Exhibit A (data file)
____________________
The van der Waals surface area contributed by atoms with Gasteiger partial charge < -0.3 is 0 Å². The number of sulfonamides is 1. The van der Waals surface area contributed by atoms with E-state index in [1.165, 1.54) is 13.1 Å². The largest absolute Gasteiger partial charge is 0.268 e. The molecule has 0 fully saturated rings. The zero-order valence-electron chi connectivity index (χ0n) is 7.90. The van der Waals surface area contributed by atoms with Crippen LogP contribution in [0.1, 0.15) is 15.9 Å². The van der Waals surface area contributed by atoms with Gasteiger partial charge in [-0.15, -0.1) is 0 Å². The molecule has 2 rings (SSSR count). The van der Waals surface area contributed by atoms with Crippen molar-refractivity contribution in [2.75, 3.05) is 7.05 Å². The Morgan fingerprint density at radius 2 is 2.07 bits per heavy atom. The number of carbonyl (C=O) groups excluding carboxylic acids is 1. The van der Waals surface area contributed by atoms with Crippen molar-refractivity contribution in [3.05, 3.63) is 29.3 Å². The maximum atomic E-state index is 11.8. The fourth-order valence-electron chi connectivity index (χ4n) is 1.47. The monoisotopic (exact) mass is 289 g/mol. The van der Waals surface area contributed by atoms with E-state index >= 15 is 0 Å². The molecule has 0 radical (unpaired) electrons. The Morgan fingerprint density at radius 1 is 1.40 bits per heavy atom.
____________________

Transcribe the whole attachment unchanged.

The van der Waals surface area contributed by atoms with Gasteiger partial charge < -0.3 is 0 Å². The number of sulfonamides is 1. The van der Waals surface area contributed by atoms with E-state index in [1.165, 1.54) is 13.1 Å². The largest absolute Gasteiger partial charge is 0.268 e. The molecule has 0 fully saturated rings. The zero-order valence-electron chi connectivity index (χ0n) is 7.90. The van der Waals surface area contributed by atoms with Crippen LogP contribution in [0.1, 0.15) is 15.9 Å². The van der Waals surface area contributed by atoms with Gasteiger partial charge in [-0.15, -0.1) is 0 Å². The molecule has 2 rings (SSSR count). The van der Waals surface area contributed by atoms with Crippen molar-refractivity contribution in [2.75, 3.05) is 7.05 Å². The Morgan fingerprint density at radius 2 is 2.07 bits per heavy atom. The number of carbonyl (C=O) groups excluding carboxylic acids is 1. The van der Waals surface area contributed by atoms with Crippen molar-refractivity contribution in [3.05, 3.63) is 29.3 Å². The maximum atomic E-state index is 11.8. The fourth-order valence-electron chi connectivity index (χ4n) is 1.47. The monoisotopic (exact) mass is 289 g/mol. The van der Waals surface area contributed by atoms with E-state index >= 15 is 0 Å². The molecule has 0 radical (unpaired) electrons. The Morgan fingerprint density at radius 1 is 1.40 bits per heavy atom.